• exploring working with other partners, such as the OECD to get further input and in their interest in socialising this topic with some of their member countries

Vanessa Torres

  • legal framework for PPPs in Colombia
  • no specific institution to monitor PPP in the development sector, on infrastructure, National Planning Dept and Finance Ministry
  • implementation of PPPs in Colombia – the capacity to monitor, based on a national law and financial projections
  • different characteristic about the PPP regulation, doesn’t differentiate between types of contracts, can be made by a concession, easing or other, is an indeterminate legal concept to expand the figure to all the infrastructure sector, not just transportation
  • PPPs isn’t a contract type, designed to structure payment mechanisms of government
  • Implementation maximum 30 years
  • 2015 shows a rapid growth
  • many commercial risks are assumed by the state, sharing of risks speculative
  • participation of WB, PPIAF and Ruta del Sol Project
  • WB has an agenda for technical assistance for PPPs, but need to improve the implementation of environmental regulation, can the mechanisms improve national regulation

Nancy Alexander

  • consensus of a lot of think tanks involved in the G20 and infrastructure issues, G20 is failing in building leadership in monitoring fiscal policies, fourth pillar where it could be successful
  • G20 is moving towards developing its own version of the SDGs, draft plan now has 14 sections – first part, principles sustainable development, second will identify 3-4 issues with G20 leadership, incl infrastructure, but can change by Sept meeting
  • 70-80 countries in the world with PPP units, China working with 17-18 institutions around the world to standardise approaches
  • WEF coming up in Africa, has a model PPP, project prep from 7 yrs to 3
  • IFC going from retail to whole sale with this infra model, will announce their plans at the Global Infrastructure Forum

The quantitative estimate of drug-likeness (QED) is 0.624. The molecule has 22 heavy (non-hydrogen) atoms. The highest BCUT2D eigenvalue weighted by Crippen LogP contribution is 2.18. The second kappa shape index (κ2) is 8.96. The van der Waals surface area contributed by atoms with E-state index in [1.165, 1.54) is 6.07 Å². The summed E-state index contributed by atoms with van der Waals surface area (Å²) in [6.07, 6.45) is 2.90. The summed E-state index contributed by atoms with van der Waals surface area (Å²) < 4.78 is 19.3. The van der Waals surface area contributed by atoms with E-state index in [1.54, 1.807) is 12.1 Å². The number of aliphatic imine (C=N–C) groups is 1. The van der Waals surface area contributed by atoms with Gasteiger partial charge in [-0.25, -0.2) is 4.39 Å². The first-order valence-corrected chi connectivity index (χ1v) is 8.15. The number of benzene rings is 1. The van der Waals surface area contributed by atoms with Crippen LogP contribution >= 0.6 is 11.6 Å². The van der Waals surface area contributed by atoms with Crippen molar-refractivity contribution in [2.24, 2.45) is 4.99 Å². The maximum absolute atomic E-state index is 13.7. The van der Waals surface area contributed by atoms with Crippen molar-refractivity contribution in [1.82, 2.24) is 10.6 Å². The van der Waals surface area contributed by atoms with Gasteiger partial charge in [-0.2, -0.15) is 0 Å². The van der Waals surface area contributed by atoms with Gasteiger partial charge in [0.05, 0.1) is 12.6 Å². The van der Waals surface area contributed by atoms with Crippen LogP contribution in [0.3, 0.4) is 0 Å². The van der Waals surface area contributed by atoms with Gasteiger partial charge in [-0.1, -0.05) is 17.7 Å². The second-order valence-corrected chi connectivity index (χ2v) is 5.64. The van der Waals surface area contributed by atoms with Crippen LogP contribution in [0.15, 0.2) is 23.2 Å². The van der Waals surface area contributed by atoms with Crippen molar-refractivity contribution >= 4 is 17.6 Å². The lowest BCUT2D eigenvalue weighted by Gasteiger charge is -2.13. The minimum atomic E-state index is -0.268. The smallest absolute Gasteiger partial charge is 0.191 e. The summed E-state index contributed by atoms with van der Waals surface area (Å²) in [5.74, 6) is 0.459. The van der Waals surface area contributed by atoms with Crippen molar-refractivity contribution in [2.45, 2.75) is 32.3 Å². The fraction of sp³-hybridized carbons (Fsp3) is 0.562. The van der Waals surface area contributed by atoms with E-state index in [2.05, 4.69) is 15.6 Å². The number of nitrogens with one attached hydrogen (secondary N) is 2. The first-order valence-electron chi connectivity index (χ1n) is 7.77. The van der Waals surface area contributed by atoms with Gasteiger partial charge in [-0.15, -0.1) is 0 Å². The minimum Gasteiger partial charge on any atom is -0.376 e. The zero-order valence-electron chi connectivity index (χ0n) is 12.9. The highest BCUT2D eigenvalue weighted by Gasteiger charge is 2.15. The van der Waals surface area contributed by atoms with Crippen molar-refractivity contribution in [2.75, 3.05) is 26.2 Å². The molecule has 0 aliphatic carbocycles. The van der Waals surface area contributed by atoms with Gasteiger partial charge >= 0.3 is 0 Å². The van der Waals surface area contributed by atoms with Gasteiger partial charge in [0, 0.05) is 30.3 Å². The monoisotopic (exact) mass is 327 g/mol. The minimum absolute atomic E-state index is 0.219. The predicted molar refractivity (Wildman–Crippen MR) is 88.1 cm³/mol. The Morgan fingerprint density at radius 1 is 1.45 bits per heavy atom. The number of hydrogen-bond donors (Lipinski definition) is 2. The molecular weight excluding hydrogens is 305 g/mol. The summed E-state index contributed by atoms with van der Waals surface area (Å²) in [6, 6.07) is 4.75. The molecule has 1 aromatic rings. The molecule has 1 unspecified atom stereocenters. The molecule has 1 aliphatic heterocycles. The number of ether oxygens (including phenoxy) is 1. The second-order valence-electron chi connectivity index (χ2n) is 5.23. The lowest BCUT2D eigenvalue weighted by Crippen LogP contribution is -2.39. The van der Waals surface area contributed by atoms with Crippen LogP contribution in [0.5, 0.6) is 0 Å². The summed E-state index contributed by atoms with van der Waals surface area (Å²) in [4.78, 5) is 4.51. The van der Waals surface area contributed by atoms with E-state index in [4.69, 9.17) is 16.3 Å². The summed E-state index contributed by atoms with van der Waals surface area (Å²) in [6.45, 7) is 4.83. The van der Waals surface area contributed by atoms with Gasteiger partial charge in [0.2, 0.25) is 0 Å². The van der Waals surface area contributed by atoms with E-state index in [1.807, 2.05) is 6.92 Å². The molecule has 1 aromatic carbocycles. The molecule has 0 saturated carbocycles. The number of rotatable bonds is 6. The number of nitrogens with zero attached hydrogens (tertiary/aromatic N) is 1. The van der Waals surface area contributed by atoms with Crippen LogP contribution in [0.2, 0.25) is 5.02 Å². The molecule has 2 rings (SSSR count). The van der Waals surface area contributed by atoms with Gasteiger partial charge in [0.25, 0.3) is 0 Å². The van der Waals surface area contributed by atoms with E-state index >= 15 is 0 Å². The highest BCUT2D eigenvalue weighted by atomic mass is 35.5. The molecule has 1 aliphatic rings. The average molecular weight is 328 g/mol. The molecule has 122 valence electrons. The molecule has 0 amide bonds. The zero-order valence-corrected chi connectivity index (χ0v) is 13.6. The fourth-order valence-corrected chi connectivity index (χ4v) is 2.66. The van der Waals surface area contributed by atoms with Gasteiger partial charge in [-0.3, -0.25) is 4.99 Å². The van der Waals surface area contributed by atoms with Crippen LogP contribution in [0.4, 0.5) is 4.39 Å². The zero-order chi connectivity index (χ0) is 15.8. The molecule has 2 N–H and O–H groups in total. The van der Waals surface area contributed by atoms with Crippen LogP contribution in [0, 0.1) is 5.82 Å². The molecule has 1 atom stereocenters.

• PPPs can be situated in six other policies, important to conceptualise
  • Will frequently be infrastructure project, but has atrocious record, not against mega projects, but the G20 is biased
  • Investment regime, including land acquisition process, guarantees to investors
  • Master plans, every region has a master plan in water, transportation, energy, ICT – G20 is pushing these four sectors globally
  • Project preparation facilities
  • Domestic resource mobilisation
  • Financialisation, infra an asset class in OECD, to attract pension funds and other long term inst investors
  • Have publication on WB approach to PPPs
  • Bottom line, PPPS are really not ready for prime time, especially in sectors such as water and electricity, no evidence of lessons and warnings on PPPs
  • Investment, IHRB looking at OECD documents, asking how well are the principles of responsible business conduct and env and soc conduct taken into account in advise


Q from Egypt, definition of the private sector, should protect at least the small firms and other forms of PPPs

Q fiscal impact tool, see a lot of selling of these ideas, at IFC pushing and used by governments

Q WB has capacity to expose itself to quite a bit of risk, in the public eye and in member countries, could have an impact on WB’s work. If your WB unit doesn’t take responsibility, where does it sit


  • message that we want to engage with all parties and improve these draft tools, the WB framework for PPPs is not how we would characterise this
  • we have looked at 9 parts of PPP contracts, would be possible to have standard clauses that could be used, with these as starting points would save a lot of time and money